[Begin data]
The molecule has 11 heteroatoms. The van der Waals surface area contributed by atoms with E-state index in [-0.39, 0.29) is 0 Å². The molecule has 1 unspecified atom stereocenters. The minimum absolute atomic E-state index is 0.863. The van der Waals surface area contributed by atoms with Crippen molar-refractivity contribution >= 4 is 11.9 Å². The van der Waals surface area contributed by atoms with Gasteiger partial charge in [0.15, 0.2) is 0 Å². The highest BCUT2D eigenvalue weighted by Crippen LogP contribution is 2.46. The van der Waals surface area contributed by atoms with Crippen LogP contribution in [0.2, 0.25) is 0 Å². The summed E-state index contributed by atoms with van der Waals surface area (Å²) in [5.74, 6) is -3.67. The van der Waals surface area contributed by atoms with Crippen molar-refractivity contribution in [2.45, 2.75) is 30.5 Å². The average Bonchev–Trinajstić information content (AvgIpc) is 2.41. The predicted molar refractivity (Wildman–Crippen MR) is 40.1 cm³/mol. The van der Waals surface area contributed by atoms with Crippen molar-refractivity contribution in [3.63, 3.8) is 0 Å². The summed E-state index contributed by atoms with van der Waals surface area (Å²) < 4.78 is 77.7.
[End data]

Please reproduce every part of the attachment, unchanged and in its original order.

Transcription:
The molecule has 11 heteroatoms. The van der Waals surface area contributed by atoms with E-state index in [-0.39, 0.29) is 0 Å². The molecule has 1 unspecified atom stereocenters. The minimum absolute atomic E-state index is 0.863. The van der Waals surface area contributed by atoms with Crippen molar-refractivity contribution >= 4 is 11.9 Å². The van der Waals surface area contributed by atoms with Gasteiger partial charge in [0.15, 0.2) is 0 Å². The highest BCUT2D eigenvalue weighted by Crippen LogP contribution is 2.46. The van der Waals surface area contributed by atoms with Crippen LogP contribution in [0.2, 0.25) is 0 Å². The summed E-state index contributed by atoms with van der Waals surface area (Å²) in [5.74, 6) is -3.67. The van der Waals surface area contributed by atoms with Crippen molar-refractivity contribution in [2.45, 2.75) is 30.5 Å². The average Bonchev–Trinajstić information content (AvgIpc) is 2.41. The predicted molar refractivity (Wildman–Crippen MR) is 40.1 cm³/mol. The van der Waals surface area contributed by atoms with Crippen molar-refractivity contribution in [3.63, 3.8) is 0 Å². The summed E-state index contributed by atoms with van der Waals surface area (Å²) < 4.78 is 77.7.